President Barack Obama's administration has dropped outright US hostility toward the world's first permanent war crimes court, but it is still a far cry from joining it, experts say.
US officials say the new team is reviewing its policy on the International Criminal Court (ICC) after former president George W Bush's administration snubbed it and drew fire that it was showing contempt for international law.
But the Obama administration faces several obstacles if it wants to join.
Experts say it could meet resistance from the armed forces and Congress, and any support could vanish if the ICC warrant for the arrest of Sudanese President Omar al-Beshir leads to more, rather than less, bloodshed in Darfur.
John Washburn, who leads a coalition of groups promoting the court's cause in the United States, said the new team is still wary about joining the world's first permanent tribunal for war crimes and crimes against humanity.
But it is not for ideological reasons.
"It has a different view of international law (than the Bush administration). It has a commitment to mulitalateral approaches wherever those are going to be effective," Washburn told AFP.
A State Department official said the Obama administration wants to consult military officials and well as legal and other experts within the government.
"Our policy on the ICC is under review," the official told reporters earlier this month on the condition of anonymity.
"Any look at the ICC has to include the basic fact that the United States has more troops deployed overseas than any other country in the world and that spurious charges against our troops could keep the court and the US military tied up for decades," said the official.
The previous administration not only saw the court as a potential legal trap for its troops overseas but also "as a threat on American sovereignty" and even "as a first step toward global government," Washburn said.
"The Bush administration had a policy of hostility and disengagement," he added.
Patricia Wald, a former judge with the International Criminal Tribunal for the Former Yugoslavia, said the court's actions until now "gives me no cause for concern that service persons would be politically targeted.
"The ICC can handle only a half dozen or so cases at a time and is committed to prosecuting the most serious violators of international humanitarian law," Wald, who is also a former federal judge, said in an e-mail exchange with AFP.
US troops are also protected by so-called status of forces agreements in Iraq and other countries where they are deployed or based, she added.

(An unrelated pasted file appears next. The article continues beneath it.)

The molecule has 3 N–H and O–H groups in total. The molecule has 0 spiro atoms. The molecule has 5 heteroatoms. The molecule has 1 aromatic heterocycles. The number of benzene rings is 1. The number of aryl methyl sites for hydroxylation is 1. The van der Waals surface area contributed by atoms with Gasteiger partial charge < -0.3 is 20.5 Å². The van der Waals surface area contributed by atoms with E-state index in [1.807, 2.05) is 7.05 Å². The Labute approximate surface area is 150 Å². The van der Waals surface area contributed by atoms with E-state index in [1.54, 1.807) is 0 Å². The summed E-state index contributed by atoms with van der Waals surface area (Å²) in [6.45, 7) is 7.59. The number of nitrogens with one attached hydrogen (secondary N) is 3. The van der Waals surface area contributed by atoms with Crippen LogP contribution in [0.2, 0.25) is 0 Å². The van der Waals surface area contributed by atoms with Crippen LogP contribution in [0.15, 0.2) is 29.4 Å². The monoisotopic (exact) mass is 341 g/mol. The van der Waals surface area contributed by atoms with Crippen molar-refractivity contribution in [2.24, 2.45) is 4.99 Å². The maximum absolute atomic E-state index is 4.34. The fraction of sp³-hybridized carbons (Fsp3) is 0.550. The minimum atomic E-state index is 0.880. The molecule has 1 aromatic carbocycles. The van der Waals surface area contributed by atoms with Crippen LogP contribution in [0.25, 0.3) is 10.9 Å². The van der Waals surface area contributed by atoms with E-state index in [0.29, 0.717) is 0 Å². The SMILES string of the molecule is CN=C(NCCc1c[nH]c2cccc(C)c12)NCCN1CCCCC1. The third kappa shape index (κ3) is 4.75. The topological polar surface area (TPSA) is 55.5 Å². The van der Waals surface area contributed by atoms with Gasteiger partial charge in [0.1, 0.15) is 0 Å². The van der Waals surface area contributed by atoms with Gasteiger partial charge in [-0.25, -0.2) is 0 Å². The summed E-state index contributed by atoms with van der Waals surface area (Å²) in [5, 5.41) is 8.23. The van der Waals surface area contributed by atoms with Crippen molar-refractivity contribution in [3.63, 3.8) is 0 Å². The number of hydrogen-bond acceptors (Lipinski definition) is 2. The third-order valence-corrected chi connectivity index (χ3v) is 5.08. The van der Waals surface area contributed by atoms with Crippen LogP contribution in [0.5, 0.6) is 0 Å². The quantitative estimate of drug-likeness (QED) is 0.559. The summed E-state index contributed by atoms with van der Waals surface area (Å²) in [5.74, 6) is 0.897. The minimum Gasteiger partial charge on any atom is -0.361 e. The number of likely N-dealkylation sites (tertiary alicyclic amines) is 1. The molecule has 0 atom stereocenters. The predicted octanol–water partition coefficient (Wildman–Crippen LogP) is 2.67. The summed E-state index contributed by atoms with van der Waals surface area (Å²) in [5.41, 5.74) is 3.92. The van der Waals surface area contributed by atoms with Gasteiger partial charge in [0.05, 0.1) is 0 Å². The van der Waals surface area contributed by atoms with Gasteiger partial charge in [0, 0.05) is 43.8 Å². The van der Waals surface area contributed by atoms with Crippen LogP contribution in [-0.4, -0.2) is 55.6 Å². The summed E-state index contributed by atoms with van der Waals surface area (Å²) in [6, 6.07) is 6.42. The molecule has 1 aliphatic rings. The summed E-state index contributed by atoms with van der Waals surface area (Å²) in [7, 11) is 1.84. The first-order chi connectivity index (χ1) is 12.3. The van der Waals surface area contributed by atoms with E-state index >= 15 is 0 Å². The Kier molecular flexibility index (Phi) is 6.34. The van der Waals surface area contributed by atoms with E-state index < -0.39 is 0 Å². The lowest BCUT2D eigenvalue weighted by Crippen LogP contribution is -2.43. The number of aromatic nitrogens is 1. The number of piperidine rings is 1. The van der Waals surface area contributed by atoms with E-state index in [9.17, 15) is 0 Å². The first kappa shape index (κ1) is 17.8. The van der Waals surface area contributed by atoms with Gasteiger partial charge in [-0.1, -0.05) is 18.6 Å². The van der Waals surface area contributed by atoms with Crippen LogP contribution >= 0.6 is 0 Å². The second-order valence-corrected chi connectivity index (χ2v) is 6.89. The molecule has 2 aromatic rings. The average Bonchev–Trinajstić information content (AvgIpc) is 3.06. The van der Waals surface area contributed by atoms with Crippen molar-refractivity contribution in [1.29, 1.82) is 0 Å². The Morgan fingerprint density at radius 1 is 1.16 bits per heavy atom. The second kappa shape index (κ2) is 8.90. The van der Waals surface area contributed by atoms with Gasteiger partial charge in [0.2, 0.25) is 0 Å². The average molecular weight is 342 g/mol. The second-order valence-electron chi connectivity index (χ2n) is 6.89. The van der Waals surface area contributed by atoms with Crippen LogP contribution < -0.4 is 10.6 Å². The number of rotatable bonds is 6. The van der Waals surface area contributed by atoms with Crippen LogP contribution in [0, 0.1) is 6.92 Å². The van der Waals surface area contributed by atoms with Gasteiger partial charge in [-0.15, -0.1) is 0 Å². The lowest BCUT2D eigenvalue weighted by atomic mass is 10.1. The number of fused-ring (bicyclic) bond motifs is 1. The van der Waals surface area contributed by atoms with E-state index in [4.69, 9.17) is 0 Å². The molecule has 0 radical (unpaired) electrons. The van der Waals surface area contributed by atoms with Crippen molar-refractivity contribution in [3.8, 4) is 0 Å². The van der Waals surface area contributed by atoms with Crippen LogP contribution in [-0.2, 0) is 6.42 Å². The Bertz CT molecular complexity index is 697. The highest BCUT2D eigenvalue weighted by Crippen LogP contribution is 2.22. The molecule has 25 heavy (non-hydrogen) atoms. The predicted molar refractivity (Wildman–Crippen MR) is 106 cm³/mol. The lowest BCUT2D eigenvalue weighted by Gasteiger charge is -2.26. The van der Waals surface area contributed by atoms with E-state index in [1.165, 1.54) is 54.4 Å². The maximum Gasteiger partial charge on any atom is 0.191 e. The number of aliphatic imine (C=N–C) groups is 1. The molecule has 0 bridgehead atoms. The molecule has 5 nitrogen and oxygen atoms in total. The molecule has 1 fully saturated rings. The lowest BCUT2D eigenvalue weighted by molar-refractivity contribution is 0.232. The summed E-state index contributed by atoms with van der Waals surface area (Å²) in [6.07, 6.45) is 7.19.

Wald co-chaired the American Society of International Law's task force on US policy toward the ICC, which recommended last month that the new president adopt a policy of "positive engagement with the court."
Washburn said such engagement could involve a level of cooperation with the court that stops short of joining it and becoming a voting member.
It could, for example, participate in meetings leading up to and including a review conference that would debate amendments to the 1998 Rome Statute, under which the court was launched in 2002.
More than 100 states are now party to it.
Eventually, Washburn said, "you could arrive at a situation some time after the review conference is concluded in 2010 in which the US feels comfortable enough with the court to go for ratification."
The administration, he said, must line up support not only among key members of the military but also those in Congress. Or as he put it, it must make sure "the stars and planets are in conjunction to make sure this happens."
Alex Meixner, an executive with The Save Darfur Coalition, said support for the court also hinges on the outcome of the ICC's March 4 warrant to arrest Beshir on charges of crimes against humanity and war crimes.
"If this (warrant) becomes purely a foil for President Beshir to commit yet more crimes, then it would not signal a healthy future for the court," Meixner told AFP.
After the warrant was issued, Sudan ordered the expulsion of 13 foreign aid agencies, sparking deep international concerns about the plight of the people in Darfur.
US Secretary of State Hillary Clinton has welcomed the warrant.